I scrubbed my bathtub today, and encountered a serious problem. This problem was not entirely unexpected as I had heard the maintenance guys snaking the drain of the apartment upstairs yesterday before I left for work. I did not expect the ensuing mess to be as troublesome as it was, however.
While I was rinsing off the scrubbing agent, I quickly ascertained that my drain was horribly blocked. I finished the scrubbing job, rinsed my hands, raised a fist and a curse over head, and grabbed my trusty plunger. Why a plunger for a bathtub you ask? 1. It works better than a snake. Yes, it's grosser because the clots of hair come back up, but those clots won't be bothering anyone else. 2. I don't have to wait for the maintenance guys. They're nice dudes, but they've got better things to do then piss off tenants by passing a clot down to the next two apartments. 3. It's good exercise. I spent twenty minutes pounding away on that frigging drain, and holding a damp cloth over the overflow hole.**
I guess I'm saying that I'm proactive. About certain things. I guess I'm also sick of my upstairs neighbor being a moron about drains. She tried to run a whole mess of godonlyknowswhatsquamousmess down her disposal in her first month, and that crap ended up all over my kitchen floor. Maybe don't shove an entire turkey, plastic bag included, down your drain? Maybe get one of those handy drain covers that you can clean off after each shower? Maybe then I won't blog about your nasty hair in my bathtub. Don't try and hide it by dyeing it either, you aren't fooling me.
* Post title inspired and/or stolen from last night's Dethklok episodes.
** Without that, you can't work up enough Dyson to make effective use of the plunger.
The last sentence of paragraph 2 is obscene.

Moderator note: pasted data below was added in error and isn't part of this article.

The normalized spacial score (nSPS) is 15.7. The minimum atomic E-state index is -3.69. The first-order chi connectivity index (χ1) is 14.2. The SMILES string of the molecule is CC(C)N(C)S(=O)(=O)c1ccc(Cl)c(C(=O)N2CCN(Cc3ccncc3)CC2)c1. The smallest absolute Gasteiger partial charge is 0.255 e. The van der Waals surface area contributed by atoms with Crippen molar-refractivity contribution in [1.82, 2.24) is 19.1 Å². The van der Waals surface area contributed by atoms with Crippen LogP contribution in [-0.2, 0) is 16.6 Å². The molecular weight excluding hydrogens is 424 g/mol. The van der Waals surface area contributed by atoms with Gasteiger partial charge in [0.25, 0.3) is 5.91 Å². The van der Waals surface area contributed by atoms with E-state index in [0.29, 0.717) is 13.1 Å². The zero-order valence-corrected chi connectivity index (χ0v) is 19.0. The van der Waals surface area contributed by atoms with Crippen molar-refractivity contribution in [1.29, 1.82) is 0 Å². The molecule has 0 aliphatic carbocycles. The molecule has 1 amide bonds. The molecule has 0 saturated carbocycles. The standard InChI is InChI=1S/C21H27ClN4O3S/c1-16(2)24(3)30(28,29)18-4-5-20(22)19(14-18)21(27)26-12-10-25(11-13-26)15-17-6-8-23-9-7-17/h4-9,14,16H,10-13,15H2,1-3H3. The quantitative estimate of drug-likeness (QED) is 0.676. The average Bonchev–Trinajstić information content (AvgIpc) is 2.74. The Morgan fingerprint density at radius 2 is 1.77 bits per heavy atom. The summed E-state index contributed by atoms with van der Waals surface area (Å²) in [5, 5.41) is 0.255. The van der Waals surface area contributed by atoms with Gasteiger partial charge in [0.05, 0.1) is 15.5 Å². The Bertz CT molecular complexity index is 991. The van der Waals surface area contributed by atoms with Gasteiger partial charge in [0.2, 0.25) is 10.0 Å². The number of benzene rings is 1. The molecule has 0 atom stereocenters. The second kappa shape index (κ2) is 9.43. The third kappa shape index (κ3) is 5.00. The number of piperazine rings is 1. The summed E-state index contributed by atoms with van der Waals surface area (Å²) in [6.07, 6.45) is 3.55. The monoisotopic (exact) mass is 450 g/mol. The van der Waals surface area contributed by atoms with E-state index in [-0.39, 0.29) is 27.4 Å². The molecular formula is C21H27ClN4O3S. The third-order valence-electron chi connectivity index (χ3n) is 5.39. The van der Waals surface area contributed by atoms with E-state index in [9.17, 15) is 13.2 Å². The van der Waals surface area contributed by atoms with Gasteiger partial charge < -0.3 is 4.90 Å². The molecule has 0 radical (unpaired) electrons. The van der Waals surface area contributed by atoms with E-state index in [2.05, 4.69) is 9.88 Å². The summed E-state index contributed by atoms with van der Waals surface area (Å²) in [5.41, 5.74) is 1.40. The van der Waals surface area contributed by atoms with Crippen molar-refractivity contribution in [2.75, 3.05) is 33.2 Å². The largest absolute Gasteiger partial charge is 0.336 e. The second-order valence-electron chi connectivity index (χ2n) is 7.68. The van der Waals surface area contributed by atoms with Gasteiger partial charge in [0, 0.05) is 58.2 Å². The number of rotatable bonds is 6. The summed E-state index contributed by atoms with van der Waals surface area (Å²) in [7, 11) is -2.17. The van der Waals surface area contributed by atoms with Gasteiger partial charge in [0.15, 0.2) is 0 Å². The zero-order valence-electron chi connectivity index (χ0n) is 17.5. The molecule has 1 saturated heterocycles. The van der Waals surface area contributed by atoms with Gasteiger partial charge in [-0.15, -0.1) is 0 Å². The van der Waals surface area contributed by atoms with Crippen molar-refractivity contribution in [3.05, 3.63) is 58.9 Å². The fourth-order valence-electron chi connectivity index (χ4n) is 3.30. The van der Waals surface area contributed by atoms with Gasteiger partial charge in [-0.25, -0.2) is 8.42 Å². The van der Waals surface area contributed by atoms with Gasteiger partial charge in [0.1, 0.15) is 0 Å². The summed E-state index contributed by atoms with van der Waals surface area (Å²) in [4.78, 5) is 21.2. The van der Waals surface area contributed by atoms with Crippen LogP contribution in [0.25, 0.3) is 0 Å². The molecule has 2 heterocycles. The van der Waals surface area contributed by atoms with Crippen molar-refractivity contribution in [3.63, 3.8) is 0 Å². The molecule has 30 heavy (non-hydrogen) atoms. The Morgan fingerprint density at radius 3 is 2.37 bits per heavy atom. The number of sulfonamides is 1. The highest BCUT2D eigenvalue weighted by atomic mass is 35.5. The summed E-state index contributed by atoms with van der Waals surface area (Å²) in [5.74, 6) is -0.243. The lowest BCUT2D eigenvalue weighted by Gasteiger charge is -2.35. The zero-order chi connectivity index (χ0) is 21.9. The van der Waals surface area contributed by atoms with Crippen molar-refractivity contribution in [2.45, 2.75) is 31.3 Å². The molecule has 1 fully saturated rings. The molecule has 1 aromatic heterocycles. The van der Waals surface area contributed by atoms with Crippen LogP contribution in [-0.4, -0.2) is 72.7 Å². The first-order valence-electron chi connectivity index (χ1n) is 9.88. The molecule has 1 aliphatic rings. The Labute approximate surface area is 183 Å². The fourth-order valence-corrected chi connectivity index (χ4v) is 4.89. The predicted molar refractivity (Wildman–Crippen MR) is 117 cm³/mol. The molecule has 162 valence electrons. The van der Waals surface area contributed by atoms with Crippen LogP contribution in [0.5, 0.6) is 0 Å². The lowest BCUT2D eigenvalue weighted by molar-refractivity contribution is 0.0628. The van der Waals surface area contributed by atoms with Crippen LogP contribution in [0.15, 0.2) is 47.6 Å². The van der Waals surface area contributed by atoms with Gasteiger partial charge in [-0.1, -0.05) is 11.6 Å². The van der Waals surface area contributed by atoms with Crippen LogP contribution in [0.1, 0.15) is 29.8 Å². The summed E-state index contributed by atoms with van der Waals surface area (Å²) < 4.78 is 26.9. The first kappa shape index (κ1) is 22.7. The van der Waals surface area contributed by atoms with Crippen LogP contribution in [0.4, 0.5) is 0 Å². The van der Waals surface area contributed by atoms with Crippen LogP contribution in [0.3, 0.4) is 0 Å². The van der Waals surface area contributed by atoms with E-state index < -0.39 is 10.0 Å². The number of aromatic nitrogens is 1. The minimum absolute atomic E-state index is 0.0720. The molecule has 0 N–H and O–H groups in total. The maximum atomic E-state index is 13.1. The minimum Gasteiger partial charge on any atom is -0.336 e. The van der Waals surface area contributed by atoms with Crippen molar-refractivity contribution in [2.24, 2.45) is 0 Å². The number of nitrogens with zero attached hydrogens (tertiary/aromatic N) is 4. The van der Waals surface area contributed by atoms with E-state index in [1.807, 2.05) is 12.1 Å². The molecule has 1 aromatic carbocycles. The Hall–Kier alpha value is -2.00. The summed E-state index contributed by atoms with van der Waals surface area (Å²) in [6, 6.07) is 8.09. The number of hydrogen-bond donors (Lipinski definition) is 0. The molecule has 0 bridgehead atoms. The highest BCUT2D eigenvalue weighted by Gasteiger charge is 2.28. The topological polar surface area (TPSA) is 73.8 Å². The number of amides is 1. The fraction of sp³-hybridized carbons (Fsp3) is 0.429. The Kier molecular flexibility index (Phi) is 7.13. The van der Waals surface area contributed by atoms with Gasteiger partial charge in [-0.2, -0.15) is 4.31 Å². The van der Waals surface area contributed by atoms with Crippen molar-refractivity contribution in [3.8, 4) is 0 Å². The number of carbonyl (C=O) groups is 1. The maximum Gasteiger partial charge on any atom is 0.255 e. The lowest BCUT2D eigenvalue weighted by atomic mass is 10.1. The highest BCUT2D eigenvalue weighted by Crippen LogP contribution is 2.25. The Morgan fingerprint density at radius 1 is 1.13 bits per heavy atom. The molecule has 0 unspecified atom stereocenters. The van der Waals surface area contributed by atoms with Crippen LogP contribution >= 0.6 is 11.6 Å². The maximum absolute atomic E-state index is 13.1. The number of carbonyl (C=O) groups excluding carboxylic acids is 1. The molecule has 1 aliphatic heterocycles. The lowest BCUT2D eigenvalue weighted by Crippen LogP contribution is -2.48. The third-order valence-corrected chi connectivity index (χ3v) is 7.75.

If you got a problem, yo I'll solve it. With obscenities.
Oh, if obscenities are your "thing" as the kids are wont to say, check out my posts about baking cookies.
Even Blogger supports my habits with word captchas like "fatori."
Finally, the post about plumbing that I've been waiting for.
I take it you live in an old building, Chuckles.
Before there were building codes.
1940s, I think, ZRM.
Ahh. One-page building codes.
The first effective code in Wisconsin was 1933, I think. I imagine DC maybe got there before that, of course, but before that it was basically 'best practices'. Left up to whatever professionals were involved , if any.
A note of bemusement; when Frank Lloyd Wright became an architect, it was a brand-new profession, and had no procedure for licensing. If you had a drafting table, you could call yourself an architect. Most learned by doing, in the offices of engineers or other architects, or went to Europe to learn at the the established schools.
In other words, FLW was never licensed to practice.
Frank Lloyd Wright was never called an asshole, while he was driving down the street in his El Dorado.
Oh wait, yes he was.
I think he preferred red Cadillac convertibles, Chuckles.
But the asshole thing, yeah.
Why he was only five foot three, girls could not resist his stare. Consequently, Frank Lloyd Wright was seldom called an asshole. Not like me.
I don't care what you say, Chuck my man, I will not ignore these Burning Sensations.
O yes, I have the soundtrack, and am not the clueless old fart that you imagined I was. Hah! I OWN this day!
Spouckh, indeed! WEe shall meet on the battlefield of imaginary baked goods!!
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